So I've made this image (yes I am colourblind). 
And these are the instructions for my setting - tweak to suit :)

This is a way of a managing a group conversation. It needs at enough people to form a decent circle, plus three. So 10 is a good number but I have seen it done successfully with many more than this (see https://flic.kr/p/c8iyWj for example).

Preparation:
You will need to rearrange the room so that there is a circle of chairs around three chairs in the middle. In smaller fishbowl seminars, it's good to avoid someone sitting directly behind someone else, especially the 'main speaker'. 
You will need about 20 sheets of A4 paper and lots of post-it notes (the number of members, squared).
Divide the time available by the number of members to find out how long each round will be. Allow for a couple of minutes for 'handover'. 

Method:
Three people are in the middle of a circle of chairs. One is for the 'presenter', the other is a tutor, and  another 3rd person - the latter two kick off with questions.
If anyone wants to speak, they have to take one of the seats in the middle. They do this by rising from their seat and tapping the shoulder of the tutor or 3rd person to replace them in the middle. 
 
Notes: 
It is good to give the people sitting around the centre something significant to do so that they are actively listening and contributing even if they do not enter the centre. For example,
  1. Each round, appoint a different person to keep the time. They should announce when 2 minutes are left on the current round. 
  2. Ensure that each person around the outside has at least one postit note. They are asked to write some brief (it can only be brief!), anonymised feedback on the postit. Sharing email addresses can happen a different way! At the end of a round, the postits for that round are stuck to a single a4 sheet.
Probably you have suggestions which could enhance the above, if so, please share :)

Wednesday, November 23, 2016

Formal learning too important to be left to...

Found this quote from Robin Goodfellow and had to share but even the highlighted bit is too long for twitter so, while I'm here... you get the context a bit too - Thanks Robin!
By the time the Internet, in the form of the World Wide Web, burst on the educational scene in the 1990s, however, I had discovered enough about distance education to realize that formal learning is too complex and too important for learners to be entrusted to engagement with materials or technologies, however ingeniously they may be designed. I had also begun to realize that this was not a view necessarily shared by governmental and corporate drivers of educational policy servicing the ‘knowledge economy’, and that debates were emerging, among students and between students and teachers on the courses I worked on, and among my teaching, research and development colleagues, over the proper role of electronically mediated practices in the shaping of the learning experience. My own research began to focus on an examination of the institutional realities behind pedagogical practices which were being constructed as ‘innovatlve’ and transformational’ by the e-learning community of which I was part, but which seemed to me to be as likely to involve their participants in struggles over status and voice almost as intense as those I had experienced as a secondary school teacher (Goodfellow 2001, 2004b, 2006; Goodfellow et al. 2001).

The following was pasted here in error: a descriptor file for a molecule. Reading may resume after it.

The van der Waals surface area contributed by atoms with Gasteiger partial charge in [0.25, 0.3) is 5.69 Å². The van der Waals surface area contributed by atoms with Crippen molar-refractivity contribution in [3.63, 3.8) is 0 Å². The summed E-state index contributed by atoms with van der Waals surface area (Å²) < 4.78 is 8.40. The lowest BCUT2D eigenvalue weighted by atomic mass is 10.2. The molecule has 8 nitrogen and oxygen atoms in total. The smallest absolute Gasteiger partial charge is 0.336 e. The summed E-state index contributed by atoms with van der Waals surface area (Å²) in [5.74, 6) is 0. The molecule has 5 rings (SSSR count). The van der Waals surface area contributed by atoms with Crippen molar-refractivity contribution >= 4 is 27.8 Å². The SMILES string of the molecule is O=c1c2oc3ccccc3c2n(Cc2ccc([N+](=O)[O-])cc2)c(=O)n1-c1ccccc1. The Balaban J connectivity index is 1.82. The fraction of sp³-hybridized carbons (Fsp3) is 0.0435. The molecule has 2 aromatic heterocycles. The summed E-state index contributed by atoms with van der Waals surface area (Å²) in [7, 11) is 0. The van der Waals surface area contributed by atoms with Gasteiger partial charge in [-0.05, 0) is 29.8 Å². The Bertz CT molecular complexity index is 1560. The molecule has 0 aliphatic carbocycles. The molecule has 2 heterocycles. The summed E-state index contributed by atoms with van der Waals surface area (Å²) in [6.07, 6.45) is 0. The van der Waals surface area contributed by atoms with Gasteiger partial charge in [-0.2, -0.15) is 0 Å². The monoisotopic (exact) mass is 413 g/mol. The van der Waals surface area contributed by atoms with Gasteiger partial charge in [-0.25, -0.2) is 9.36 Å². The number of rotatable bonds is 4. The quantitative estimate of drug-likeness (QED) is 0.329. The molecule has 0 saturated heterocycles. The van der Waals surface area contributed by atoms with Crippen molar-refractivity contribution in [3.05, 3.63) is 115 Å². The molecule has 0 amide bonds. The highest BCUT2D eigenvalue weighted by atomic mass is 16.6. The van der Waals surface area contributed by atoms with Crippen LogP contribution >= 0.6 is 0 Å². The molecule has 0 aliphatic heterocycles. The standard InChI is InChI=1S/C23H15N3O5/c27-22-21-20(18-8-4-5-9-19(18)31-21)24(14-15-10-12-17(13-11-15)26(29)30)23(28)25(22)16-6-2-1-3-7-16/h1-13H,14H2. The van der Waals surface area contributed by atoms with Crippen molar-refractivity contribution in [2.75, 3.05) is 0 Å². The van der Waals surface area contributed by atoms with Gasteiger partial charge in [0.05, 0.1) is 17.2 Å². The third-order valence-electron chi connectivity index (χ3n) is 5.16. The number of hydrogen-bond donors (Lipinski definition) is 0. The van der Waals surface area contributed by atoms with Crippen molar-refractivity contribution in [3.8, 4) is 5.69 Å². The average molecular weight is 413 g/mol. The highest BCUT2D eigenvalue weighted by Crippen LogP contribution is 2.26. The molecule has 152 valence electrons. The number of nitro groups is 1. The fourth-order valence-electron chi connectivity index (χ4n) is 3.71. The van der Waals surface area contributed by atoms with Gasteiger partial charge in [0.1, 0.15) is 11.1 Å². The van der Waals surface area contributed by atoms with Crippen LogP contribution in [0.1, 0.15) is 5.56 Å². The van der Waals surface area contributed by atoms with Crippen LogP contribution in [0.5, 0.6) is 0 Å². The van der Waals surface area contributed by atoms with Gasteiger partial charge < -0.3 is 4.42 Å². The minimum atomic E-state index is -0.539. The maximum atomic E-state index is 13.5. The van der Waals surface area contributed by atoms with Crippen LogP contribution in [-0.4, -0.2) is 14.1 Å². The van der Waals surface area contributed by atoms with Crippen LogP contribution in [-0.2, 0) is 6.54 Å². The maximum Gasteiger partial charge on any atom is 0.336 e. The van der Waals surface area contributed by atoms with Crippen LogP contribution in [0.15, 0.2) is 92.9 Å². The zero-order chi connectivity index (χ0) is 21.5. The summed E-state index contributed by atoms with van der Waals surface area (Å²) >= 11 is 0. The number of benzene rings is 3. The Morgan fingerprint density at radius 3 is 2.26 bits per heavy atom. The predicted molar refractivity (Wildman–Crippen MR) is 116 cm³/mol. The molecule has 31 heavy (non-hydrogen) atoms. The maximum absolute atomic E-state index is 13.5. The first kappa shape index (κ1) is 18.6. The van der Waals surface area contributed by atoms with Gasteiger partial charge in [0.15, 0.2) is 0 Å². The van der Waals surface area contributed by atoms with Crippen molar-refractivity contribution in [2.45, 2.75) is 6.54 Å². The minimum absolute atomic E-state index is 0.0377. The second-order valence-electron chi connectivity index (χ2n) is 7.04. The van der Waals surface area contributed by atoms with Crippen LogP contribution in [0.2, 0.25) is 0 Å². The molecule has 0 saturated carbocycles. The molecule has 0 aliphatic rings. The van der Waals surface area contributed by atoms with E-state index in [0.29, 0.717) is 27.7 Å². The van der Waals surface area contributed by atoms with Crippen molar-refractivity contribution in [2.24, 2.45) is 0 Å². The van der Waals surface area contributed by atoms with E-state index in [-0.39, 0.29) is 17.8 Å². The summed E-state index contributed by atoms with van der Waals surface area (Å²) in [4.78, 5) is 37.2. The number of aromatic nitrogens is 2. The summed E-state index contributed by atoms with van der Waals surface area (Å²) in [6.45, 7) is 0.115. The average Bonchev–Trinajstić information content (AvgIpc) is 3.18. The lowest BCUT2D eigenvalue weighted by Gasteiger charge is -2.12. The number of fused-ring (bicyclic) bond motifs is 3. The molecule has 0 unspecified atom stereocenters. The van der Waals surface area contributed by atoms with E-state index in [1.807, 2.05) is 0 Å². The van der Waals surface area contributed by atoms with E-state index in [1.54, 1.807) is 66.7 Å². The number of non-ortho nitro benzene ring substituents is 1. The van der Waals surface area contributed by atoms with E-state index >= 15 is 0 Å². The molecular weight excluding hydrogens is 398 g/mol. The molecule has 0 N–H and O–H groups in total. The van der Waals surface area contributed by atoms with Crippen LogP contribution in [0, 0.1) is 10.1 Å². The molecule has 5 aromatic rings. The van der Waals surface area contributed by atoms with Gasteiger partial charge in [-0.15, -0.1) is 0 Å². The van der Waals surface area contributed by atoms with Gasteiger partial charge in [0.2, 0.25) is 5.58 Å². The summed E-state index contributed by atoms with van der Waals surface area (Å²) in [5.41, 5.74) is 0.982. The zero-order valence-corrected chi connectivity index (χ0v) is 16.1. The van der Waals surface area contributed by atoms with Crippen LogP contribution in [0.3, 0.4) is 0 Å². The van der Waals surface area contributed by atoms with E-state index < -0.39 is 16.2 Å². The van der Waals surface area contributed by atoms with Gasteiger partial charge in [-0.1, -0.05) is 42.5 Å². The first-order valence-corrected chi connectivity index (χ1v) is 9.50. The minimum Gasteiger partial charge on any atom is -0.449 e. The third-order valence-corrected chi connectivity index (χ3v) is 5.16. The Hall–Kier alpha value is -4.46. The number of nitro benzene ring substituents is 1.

This is from the biographical sketch on page 3

Goodfellow, Robin, and Mary R. Lea 2007 Challenging E-Learning in the University: A Literacies Perspective. Berkshire: McGraw-Hill

Monday, August 22, 2016

Networked Learning metaphors #23432: The Synapse

It seems like a classic ivory tower pursuit.... a bunch of academics coming up with metaphors for networked learning, and especially getting whimsy about it. But this was one of the memorable aspects of the conference back in May. However, as ideas, metaphors can spawn insights, hone analysis or enhance practical organisation of learning and teaching. Perhaps it is something we need to do more of...
I want to publish some work I did last year but I have lost access to a book I need to refer to. It was an expensive library acquisition from Lancaster. I guess, for a small charge, they'd send it to me again as a distance learner. But I thought I would see if I could get it at home. Apparently not. This would be best done through an inter-library loan, so I was told. This conjures up the horrible chain of events that is the British Library's secure download system. It is the information management equivalent of traveling by slow-motion train crash.
At the networked learning conference I cheekily added some bits to my presentation that were not in the 'full' paper - especially the postscript:


I think I mentioned 'chain of weak links' back in 2008. In this slide though, I've likened the network in networked learning, to a neural network, especially the aspect of neural networks that sees a weaker messages fail to arrive due to synapses. In my 'resource' example, the library has proved to be a synapse too far, for now... In competition with everything else I have going on, the added hurdle to access the resource I need, although only requiring a small further push, is crowded out. I found time to write this instead of submitting the ILL request!
For me, motivation is one of the things that strengthen the signal, allowing it to traverse synapses. Motivation is a key aspect of learning, and the intentionality which actor-network theory is said to lack, by the way.

I should just add that the other two points on this slide refer to the following: